Here's another contrast, between my experience and that of the Chronicle writer. I recently read a review of the book "1493: Uncovering the New World Columbus Created." I immediately ordered it from amazon.com for around half the list price, and the book arrived in a couple of days. Here's the Chronicle writer's experience with the same book:
"On a recent Friday afternoon I spent the better part of an hour browsing her [Nicola Rooney of Nicola's books] shelves for my husband’s birthday presents – I came in for Charles C. Mann’s new '1493: Uncovering the New World Columbus Created' ... Rooney and two of her staffers spent a good 10 minutes – a long time in a small shop – determined to hunt down one of the three copies of '1493' that were, the computer indicated, in the store. None were to be found. So she took my info and promised to let me know when the next copy came in (it was expected, and indeed arrived, on Monday)."Yes, this is a great level of service, but it saved neither time nor money for the writer. In fact, she had to drive to the store an extra time, while UPS delivered the book to my front porch. For many reasons I choose to pay amazon.com the annual fee for free 2-day delivery of all purchases, so I suppose that my total cost should be incremented slightly. But I buy so many books on this deal (as well as watching streaming video for the same fee) that the increment is truly small.
Money isn't everything, but the savings on books one buys online are considerable. I resent the suggestion that I owe it to somebody or something to spend more by buying books in stores. I'm honest about it: if I find a book by browsing in a store and decide to buy it, I don't just write down the reference, but I buy it there. There's much more involved than just browsing. If I want to make a charitable contribution, this isn't it.
Automated recommendations from amazon.com are often compared unfavorably to a discussion with a live bookseller (or librarian). On the whole, I agree, though I admit that the amazon algorithm sometimes results in good suggestions. There are other services from amazon that I find useful, though. For example, I like the ability to maintain lists of books for future reference. I have several "Wish Lists" which actually represent a selection of just about any books that I might read eventually. If a book is too expensive or rare, I put the library call number in the notes; sometimes I also note where I read about a book; however, no notes are really required, and an amazon user can add books to a wish list with just a click and no typing.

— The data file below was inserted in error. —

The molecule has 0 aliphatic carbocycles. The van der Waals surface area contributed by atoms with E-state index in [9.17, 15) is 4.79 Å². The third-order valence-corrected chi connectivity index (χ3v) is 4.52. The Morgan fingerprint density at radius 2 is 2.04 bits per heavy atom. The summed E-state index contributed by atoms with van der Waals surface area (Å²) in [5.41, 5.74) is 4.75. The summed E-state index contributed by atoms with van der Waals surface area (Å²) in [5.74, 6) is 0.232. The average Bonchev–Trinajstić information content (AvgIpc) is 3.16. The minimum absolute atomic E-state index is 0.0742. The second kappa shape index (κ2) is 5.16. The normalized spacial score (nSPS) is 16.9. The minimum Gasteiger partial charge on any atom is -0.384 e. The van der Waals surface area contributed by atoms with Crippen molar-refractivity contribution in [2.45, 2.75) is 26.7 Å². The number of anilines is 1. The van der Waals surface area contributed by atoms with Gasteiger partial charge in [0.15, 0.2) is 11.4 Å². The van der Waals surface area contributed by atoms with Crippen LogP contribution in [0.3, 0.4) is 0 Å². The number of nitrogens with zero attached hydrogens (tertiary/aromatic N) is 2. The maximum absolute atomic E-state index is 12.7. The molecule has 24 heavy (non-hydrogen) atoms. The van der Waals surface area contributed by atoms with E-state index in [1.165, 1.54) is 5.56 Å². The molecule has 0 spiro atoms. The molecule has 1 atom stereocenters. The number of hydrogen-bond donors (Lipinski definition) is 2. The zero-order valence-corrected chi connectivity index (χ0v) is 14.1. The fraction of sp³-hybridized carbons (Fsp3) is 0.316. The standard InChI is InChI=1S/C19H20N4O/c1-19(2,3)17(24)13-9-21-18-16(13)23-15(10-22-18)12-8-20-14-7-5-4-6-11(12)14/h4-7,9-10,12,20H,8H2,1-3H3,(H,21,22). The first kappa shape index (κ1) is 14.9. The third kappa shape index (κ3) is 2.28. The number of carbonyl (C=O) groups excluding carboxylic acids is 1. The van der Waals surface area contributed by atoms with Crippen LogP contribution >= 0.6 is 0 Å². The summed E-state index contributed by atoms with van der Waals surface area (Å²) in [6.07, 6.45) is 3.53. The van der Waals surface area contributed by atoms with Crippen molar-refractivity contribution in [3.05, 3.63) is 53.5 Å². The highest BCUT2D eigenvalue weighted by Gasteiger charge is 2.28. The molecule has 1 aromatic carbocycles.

After I read the books, the lists also serve as kind of a record of my reading history -- my family are warned not to use these lists as buying suggestions, as I might have them already. If I had been super organized in the past, of course I could have dreamed up a note-card-and-cross-referencing scheme that would have had this function, but I never was that organized or willing to devote the time to writing out all the information that amazon links to.
The combined capabilities of google searching and google books, online reviews and archives, and the collective force of the amazon catalog just makes it all so easy!
I have no idea if the simultaneous changes in the world of journalists makes it harder for them to see the big picture of the changes in the world of readers (who may also be book buyers). I've seen this gap in quite a lot of the coverage of the demise of Borders. By setting this tone, I think the Chronicle article also set up the type of comments that were made: at this point there are close to 30 of them, mainly along the same lines as the article, worrying about the lack of bookstores. I see a gap in these discussions, with much too much interest paid to book sellers, and not quite enough paid to the question of the new Internet-wide world of finding something to read.